Encourage participation in art corner
With art and craft activities, you can encourage the youngsters to paint their ideas and draw out creativity in them. It can benefit do you know what all thoughts carry on in the young mind and also learn their regions of interest. It’ll teach them the proper use of colors, scissors, glue, etc., and find out how these specific things can be handled.
Conduct dramatic plays
Rather than verbally teaching certain concepts, try to portray them with assistance from a story. Visualizing things helps the students to understand what exactly more effectively. You are able to convey the lessons by dramatizing part or the whole story together with your colleagues. Also, you may make utilization of nursery songs or gestures for the same.
Include puzzles and science
The little ones are usually interested in learning new things and often drift off to places in the classroom if they notice something unusual. Have jigsaw puzzles in your class as they help to stimulate the brain and enhance memory in kids. It also supports developing motor skills.
Motivate children to bond with others
As much children of the same age group bond in a preschool, the odds of conflicts between them are usually high. To avoid this, a preschool teacher must encourage friendship among the youngsters and also urge them to share their tiffin during lunchtime or breaks. She or he must motivate the students to be involved in group games.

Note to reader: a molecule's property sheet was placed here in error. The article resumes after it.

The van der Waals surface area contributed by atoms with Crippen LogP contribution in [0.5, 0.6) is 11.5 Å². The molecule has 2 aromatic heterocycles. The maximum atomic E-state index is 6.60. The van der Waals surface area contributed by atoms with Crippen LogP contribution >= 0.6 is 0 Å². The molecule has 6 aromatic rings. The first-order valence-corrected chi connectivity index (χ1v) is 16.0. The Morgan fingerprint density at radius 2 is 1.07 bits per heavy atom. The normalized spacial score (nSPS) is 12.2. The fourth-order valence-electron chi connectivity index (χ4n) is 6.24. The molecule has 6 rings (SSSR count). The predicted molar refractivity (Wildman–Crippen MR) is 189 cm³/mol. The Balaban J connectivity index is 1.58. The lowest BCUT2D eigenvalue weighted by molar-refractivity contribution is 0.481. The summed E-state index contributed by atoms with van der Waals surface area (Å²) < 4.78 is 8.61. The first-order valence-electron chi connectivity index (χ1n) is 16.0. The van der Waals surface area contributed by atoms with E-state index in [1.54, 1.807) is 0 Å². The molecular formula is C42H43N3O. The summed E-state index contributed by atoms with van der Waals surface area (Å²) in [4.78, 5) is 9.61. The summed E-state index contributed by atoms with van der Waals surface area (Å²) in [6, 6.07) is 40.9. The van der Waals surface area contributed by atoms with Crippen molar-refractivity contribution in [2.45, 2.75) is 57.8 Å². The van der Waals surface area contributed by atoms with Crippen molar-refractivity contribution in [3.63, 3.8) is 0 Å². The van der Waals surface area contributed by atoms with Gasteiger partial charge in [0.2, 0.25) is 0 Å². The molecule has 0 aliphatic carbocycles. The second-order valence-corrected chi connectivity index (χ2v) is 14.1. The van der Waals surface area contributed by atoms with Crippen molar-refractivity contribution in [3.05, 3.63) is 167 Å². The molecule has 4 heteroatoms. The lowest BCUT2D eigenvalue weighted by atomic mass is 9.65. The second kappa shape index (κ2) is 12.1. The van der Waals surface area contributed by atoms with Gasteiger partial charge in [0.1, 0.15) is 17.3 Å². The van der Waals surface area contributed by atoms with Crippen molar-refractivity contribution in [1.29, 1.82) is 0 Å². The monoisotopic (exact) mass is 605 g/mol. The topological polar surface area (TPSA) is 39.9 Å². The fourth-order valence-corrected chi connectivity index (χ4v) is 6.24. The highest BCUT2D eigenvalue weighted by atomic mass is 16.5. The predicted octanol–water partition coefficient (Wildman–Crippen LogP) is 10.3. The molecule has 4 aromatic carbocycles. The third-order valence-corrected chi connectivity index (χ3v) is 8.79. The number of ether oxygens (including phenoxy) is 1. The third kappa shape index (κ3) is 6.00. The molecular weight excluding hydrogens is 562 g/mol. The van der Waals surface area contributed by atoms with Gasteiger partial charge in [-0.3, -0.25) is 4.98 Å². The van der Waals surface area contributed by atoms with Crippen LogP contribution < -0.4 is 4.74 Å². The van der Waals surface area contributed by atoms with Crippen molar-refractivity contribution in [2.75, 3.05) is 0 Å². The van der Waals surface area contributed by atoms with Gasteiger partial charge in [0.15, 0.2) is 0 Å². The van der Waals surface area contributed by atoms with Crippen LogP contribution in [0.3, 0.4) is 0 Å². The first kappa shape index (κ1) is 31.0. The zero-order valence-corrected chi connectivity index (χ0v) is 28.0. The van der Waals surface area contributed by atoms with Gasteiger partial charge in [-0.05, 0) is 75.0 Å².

Take advantage of worksheets
While worksheets are less common in this age, you’ll have creative worksheets for the kids to greatly help them develop their imagination and comprehensive skills. You can keep simple pages where the child is expected to fit similar objects, draw images about a particular topic as well as color the printed figure.
Read out stories
Children in this specific age bracket have the capability to catch more should they hear repetitive things. Try narrating exactly the same story for weekly and inquire further to repeat it the very next time when you hold on the role cards.
To help make the preschool a familiar place, permit notes from parents or allow a child to bring his/her favorite toy to the classroom. Also, you could have unique birthday celebrations. While handling the young students is not any easy task and requires lots of patience, planning innovative activities might help the children enjoy and also cause them to become feel comfortable.